“Who is calm and quiet becomes the guide for the universe.” – Laozi.
On my current vacation to Europe I have with me a treasure I purchased at After-words in Chicago four years ago, A Loeb Classical Library Reader. This small paperback (234 pages) published in 2006 by Harvard University Press contains selections from 33 classic works spanning twelve centuries from Homer to St. Jerome and covering history, philosophy, poetry, drama, and satire in their original Greek or Latin although thankfully accompanied by an English translation. Given our current subject matter on contentment, I was drawn to the selection from On the Nature of Things by Lucretius subtitled The Epicurean ideal: peace of mind.
Lucretius begins by noting the wistful pleasure experienced in seeing another person’s tribulations such as in battling a storm on the sea from a place of safety on the shore, not because of the other’s misfortune, but by virtue of knowing oneself is free from it.1 But, he tells us, there is a greater pleasure in possessing “lofty sanctuaries serene, well-fortified by the teachings of the wise, whence you may look down upon others and behold them all astray, wandering abroad and seeking the path of life – strife of wits, the fight for precedence, all laboring night and day with surpassing toil to mount upon the pinnacle of riches and to lay hold on power.”2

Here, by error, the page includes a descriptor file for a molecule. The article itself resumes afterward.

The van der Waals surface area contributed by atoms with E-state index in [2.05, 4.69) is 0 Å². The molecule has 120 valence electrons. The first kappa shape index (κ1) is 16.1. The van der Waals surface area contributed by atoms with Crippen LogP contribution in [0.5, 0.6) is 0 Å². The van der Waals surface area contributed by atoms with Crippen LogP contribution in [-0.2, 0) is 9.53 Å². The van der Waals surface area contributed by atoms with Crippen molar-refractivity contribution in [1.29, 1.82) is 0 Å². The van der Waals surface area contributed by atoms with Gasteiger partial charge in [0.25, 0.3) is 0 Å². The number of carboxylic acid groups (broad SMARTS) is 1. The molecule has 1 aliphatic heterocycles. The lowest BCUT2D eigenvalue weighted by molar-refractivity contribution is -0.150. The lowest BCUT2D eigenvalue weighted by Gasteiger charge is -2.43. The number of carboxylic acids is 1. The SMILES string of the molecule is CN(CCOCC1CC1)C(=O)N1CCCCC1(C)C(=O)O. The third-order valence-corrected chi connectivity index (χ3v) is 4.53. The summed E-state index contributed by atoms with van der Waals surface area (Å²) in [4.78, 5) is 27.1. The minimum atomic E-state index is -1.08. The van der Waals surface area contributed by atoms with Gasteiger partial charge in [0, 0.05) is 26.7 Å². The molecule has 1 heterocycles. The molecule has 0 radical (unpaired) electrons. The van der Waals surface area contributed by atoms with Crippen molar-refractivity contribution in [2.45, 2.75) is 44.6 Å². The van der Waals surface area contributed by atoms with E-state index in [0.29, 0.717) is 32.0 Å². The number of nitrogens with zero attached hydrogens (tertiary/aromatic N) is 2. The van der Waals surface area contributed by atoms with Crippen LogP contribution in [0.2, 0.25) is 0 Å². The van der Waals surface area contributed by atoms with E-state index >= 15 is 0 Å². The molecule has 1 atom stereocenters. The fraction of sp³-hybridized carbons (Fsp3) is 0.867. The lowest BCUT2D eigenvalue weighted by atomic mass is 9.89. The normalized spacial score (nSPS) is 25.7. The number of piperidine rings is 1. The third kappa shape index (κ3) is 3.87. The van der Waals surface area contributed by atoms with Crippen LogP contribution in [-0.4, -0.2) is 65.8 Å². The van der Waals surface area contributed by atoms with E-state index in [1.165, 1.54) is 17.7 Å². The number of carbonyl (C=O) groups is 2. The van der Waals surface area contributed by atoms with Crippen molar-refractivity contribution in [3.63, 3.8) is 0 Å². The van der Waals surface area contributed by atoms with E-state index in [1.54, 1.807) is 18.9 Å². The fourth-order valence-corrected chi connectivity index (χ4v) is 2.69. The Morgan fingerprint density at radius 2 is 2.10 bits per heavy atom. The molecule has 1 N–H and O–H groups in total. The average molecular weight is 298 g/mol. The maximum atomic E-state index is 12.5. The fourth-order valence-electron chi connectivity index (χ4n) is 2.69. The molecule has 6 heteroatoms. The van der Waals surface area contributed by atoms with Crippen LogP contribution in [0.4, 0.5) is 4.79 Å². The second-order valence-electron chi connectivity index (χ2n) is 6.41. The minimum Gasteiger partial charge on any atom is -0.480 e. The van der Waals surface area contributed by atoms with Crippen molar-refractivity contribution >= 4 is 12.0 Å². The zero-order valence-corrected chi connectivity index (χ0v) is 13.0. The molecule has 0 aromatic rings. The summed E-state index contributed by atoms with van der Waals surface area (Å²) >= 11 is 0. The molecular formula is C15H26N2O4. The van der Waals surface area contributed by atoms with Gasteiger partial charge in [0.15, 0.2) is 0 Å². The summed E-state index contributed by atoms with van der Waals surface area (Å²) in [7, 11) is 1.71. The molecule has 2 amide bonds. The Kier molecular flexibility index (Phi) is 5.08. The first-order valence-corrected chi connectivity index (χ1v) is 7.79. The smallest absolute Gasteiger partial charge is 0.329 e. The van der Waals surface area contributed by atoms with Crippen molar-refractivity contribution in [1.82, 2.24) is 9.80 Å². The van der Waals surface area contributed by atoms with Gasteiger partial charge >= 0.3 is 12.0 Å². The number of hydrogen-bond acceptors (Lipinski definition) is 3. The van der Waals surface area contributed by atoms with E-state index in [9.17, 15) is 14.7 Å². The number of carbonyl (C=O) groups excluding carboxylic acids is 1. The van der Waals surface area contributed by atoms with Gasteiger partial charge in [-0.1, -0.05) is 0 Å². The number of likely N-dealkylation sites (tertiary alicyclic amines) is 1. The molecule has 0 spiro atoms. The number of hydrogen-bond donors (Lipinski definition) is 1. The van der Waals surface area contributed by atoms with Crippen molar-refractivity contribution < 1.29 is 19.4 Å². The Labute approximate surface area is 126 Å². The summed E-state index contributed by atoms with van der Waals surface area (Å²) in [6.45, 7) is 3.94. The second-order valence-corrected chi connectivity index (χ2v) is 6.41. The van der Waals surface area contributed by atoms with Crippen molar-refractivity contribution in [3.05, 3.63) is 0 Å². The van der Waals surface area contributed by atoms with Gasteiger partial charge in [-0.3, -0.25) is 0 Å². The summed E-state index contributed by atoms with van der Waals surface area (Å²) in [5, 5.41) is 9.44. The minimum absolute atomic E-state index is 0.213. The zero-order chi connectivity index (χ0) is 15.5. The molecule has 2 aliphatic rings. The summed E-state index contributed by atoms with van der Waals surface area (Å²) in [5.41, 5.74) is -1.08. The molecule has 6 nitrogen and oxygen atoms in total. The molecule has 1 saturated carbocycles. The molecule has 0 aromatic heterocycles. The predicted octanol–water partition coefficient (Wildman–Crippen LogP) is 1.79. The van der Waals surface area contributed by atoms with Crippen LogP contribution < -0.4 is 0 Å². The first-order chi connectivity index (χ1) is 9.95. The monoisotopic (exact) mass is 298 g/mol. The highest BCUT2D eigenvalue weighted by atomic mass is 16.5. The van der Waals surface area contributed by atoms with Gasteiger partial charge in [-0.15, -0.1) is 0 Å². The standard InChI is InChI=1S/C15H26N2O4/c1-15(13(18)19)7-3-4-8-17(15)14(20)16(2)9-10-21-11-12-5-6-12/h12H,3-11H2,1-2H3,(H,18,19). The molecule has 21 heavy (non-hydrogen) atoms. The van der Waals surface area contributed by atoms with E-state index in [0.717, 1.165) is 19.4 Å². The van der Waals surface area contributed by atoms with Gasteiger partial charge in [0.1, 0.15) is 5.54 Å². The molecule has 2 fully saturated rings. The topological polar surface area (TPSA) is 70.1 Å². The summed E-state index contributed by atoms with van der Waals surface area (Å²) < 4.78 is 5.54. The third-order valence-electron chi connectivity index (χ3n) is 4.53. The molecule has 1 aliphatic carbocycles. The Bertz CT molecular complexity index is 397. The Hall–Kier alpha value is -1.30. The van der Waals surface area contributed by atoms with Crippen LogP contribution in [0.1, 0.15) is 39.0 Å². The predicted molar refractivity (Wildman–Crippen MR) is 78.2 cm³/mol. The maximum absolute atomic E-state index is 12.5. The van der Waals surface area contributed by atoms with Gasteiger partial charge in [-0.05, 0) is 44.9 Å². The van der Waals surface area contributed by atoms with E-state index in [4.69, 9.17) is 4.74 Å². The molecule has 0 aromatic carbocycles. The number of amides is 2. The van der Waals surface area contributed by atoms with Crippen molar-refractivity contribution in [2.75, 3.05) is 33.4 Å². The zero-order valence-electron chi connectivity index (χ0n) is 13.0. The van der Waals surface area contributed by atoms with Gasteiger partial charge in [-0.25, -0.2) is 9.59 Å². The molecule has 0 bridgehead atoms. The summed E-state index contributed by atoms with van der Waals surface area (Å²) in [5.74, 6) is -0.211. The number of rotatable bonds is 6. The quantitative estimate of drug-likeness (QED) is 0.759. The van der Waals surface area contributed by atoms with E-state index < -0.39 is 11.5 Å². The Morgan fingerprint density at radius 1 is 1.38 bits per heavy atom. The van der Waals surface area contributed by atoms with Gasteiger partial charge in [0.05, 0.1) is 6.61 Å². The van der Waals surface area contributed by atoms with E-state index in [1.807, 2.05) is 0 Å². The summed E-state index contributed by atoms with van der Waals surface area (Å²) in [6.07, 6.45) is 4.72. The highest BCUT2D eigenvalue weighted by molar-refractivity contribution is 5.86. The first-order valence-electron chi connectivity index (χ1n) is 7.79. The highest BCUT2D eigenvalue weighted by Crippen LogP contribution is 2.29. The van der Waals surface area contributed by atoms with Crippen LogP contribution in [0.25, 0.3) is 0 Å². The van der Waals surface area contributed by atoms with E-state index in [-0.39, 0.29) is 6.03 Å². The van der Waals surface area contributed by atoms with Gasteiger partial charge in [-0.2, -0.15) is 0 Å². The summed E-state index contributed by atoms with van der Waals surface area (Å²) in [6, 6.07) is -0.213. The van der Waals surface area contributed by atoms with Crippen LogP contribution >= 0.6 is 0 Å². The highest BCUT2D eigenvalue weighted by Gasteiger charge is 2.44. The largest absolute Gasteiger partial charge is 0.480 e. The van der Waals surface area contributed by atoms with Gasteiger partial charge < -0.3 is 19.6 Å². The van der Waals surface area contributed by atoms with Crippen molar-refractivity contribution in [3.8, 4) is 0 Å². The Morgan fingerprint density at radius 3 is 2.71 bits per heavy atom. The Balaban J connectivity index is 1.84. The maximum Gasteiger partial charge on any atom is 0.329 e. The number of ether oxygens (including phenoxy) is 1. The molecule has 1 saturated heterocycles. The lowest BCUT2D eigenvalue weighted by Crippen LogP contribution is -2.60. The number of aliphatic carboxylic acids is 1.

According to Lucretius, Nature sanctions a simpler way focused on the avoidance of pain and a mind free of care and fear. Pain is easily removed by meeting physical needs; luxuries are neither natural nor necessary. Neither beautiful tapestries nor royal robes cure one of sickness. Treasure and noble birth offer little of value to the body or to peace of mind. No army can relieve us of fears, superstition, or the terror of death. Can we doubt “that this power wholly belongs to reason, especially since life is one long struggle in the dark?”3 This kind of darkness is dispelled, not by light, but “by the aspect and law of nature.”4
Lucretius is unambiguous in these passages; peace of mind is the result of reason in harmony with nature not the trappings of society. A contented life we learn requires one to remain above the fray and in touch with the cosmos.
1 We might think of the pleasure we experience watching storms on The Weather Channel from the comfort of our family room sofa.
2A Loeb Classic Library Reader. Harvard University Press, Cambridge, 2006. ISNB 0-674-99616-X, page 145.
3Ibid., page 149.